There will always be calls for Delia to sell up (I’ve done it myself…), but there’s something more satisfying about trying to achieve things against the odds – and at the moment, that’s what it feels like we are doing with our band of merry Germans.
There’s a clear plan – a visible trajectory that we are building towards. It might not come to fruition this season, but it doesn’t make it any less exciting.
I don’t get the feeling Ipswich have a plan at all. Behind the scenes, they are happy bumbling along from season to season. There is no ambition to change tact when the current approach isn’t working. Their view from on high seems to be ‘if it happens, it happens’.
No wonder their fans are fed up.
Ipswich are losing fans at a rate of over 1,000 a season. In my opinion, their crowds have stood up relatively well considering the dross they’ve witnessed over a 16-year spell – their gates should arguably be far lower.
And there’s little point comparing our attendances – we are an anomaly. Most clubs outside the top division don’t fill their grounds these days – even if they are doing well, let alone badly.
Now normally at this point (usually earlier than this), an Ipswich fan will pipe up about ‘three stars’.
Don’t get me wrong, I’m sure if we’d won a couple of the trophies they have, we’d be very proud of them too – but no club can continue to live in a sepia-tinged era that has absolutely no bearing on current events.
Three stars that mean nothing to anybody but themselves. It’s now the only weapon they have. They are using sticks and stones in a world of machine guns and drone strikes.
As a club they need to wake up and fast. Could the Town fans protest? What would they be protesting about? Being run on an even keel? They really are stuck and I have sympathy for their predicament.
They are no sleeping giant – they are a run-of-the-mill second division club who daydream of days of yore while weeping against a cold, rusty, cobweb-ridden turnstile.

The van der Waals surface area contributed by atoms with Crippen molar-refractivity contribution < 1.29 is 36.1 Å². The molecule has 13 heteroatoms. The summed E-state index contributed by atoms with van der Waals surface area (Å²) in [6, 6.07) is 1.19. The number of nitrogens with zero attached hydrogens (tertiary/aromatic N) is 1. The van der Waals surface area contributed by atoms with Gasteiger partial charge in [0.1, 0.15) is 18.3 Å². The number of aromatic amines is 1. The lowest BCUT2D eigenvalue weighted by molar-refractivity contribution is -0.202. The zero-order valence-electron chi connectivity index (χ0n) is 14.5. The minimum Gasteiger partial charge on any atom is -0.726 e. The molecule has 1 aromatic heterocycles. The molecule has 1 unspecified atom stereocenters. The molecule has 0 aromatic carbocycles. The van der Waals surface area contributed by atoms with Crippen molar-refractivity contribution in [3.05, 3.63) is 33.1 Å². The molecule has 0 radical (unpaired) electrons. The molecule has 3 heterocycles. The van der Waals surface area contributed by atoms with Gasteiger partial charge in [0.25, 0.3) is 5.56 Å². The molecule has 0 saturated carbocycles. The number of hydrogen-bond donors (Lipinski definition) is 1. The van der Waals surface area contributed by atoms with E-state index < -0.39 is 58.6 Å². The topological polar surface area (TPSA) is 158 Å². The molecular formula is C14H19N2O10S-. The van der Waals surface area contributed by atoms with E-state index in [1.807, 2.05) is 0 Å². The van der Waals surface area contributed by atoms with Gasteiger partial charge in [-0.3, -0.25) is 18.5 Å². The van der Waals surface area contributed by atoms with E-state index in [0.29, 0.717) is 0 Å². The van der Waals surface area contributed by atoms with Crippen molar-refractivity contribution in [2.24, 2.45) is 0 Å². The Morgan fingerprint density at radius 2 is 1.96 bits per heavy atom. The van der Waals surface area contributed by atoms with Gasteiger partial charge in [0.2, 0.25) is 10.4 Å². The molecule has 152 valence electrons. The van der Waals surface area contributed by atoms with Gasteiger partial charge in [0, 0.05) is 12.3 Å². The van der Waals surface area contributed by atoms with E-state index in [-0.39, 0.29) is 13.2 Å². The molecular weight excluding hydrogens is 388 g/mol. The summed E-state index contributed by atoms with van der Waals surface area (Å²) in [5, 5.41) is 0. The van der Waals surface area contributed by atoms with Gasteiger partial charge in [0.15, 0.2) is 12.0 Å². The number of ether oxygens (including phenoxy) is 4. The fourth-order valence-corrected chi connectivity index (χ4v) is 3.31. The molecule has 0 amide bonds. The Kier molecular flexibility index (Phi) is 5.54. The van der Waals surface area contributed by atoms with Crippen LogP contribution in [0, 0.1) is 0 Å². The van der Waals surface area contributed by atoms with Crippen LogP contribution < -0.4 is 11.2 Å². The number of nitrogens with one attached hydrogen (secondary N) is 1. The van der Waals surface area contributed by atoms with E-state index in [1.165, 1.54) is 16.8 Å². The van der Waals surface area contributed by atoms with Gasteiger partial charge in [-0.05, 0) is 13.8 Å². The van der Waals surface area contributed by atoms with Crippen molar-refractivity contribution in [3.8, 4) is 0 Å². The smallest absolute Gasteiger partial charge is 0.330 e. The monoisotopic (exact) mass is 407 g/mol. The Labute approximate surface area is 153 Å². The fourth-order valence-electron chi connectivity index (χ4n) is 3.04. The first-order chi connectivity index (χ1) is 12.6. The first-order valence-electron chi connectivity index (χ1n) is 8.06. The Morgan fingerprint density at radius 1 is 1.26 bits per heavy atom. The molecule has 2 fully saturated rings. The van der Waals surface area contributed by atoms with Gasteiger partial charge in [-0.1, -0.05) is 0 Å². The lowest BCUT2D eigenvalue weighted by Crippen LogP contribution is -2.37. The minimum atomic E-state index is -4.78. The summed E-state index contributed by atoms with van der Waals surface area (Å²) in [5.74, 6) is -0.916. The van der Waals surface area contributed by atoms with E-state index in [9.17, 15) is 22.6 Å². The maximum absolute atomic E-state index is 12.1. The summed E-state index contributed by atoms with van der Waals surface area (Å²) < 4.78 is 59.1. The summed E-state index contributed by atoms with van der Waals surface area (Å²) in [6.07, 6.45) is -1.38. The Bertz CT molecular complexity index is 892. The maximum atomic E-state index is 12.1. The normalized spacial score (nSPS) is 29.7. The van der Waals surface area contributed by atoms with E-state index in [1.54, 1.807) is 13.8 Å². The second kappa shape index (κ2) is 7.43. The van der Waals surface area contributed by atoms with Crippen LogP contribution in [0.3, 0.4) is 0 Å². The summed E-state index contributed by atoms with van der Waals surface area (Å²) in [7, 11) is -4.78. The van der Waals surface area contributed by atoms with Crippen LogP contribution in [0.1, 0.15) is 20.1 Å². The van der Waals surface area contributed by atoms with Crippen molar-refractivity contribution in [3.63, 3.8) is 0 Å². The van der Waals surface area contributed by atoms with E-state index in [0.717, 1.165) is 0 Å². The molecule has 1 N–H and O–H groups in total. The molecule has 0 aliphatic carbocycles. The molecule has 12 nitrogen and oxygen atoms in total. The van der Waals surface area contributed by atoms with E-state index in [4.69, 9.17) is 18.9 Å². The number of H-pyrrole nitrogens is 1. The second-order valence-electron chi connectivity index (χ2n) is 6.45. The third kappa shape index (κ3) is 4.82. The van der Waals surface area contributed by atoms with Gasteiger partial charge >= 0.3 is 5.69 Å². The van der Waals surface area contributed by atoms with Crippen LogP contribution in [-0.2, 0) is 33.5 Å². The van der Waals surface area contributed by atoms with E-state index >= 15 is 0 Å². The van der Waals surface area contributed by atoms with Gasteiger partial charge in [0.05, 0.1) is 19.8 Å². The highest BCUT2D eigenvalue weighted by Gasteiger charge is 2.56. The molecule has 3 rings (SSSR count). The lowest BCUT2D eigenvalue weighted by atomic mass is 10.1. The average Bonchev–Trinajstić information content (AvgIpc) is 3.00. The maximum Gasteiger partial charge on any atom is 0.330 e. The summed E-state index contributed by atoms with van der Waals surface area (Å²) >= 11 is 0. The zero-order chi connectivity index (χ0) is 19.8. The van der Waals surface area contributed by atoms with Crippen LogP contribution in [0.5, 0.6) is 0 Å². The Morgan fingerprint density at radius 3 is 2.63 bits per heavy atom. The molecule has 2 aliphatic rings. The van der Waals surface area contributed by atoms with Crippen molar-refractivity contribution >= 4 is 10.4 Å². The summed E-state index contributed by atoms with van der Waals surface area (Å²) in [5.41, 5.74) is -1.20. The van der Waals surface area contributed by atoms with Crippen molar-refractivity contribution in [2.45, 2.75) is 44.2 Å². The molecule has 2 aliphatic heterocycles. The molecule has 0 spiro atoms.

Their ground is unloved. Their team likewise.
Their mysterious owner is not-so-mysterious to authorities who seem to regularly investigate his ticketing activities at major events.
Does he care about the football club? Is he using them for tax purposes?
Who knows – and that’s the point. Fans have no idea what the end game is. No matter how distant their prospects of a return to top-level football currently look, one presumes that is the aim.
However, promotion wouldn’t fix many, if any, of their problems. They are heaping too much impetus on the affluence the Premier League apparently brings.
Because ultimately, it’s a myth that it brings wealth – at least, not to a smaller club. It’s a case of treading water. Ipswich are around £80m in debt – there is no way he’d be able to recoup that kind of money from a single stint in the top division.
It took us three years to pay off a £20m debt – and although only a few years ago, the finances involved have gone into another world since then.
All of which means he’d have to spend big in order to try and keep them up, thus taking them even further into debt. You might have higher cash flow, but you still end up losing money – and as we know, there’s no guarantee of survival.
It’s a vicious cycle and one that inevitably ends in relegation at some point… and then what?
The Premier League is glamorous if you believe the media – but try telling that to a fan when their side is getting humped 7-0 at oil-rich Man City, or playing out an insipid stalemate at home to an unambitious West Brom.
It isn’t the paradise that it’s made out to be, but football is a game where you constantly look to improve. Eventually, the Premier League is your destination.
And Norwich City give the impression they want to become a better club, not just on the pitch, but off it.
Perhaps one day, Mr Milne will re-think his comments about the structural changes at Colney because I think it’s clear that we are the ones getting it right, not them.
It seems inevitable to me that their long, long stint in the Championship will end in the next 2-3 years, but I suspect it will be via the trapdoor rather than through the golden gates.
It’s been 22 years since the East Anglian Derby was played under the Premier League spotlight – it’d be a great spectacle to see that happen again.
But equally, I’d quite like to see them stew in League One squalor for a few years!
So don’t hate on Town fans, pity them. That’ll hurt them so much more.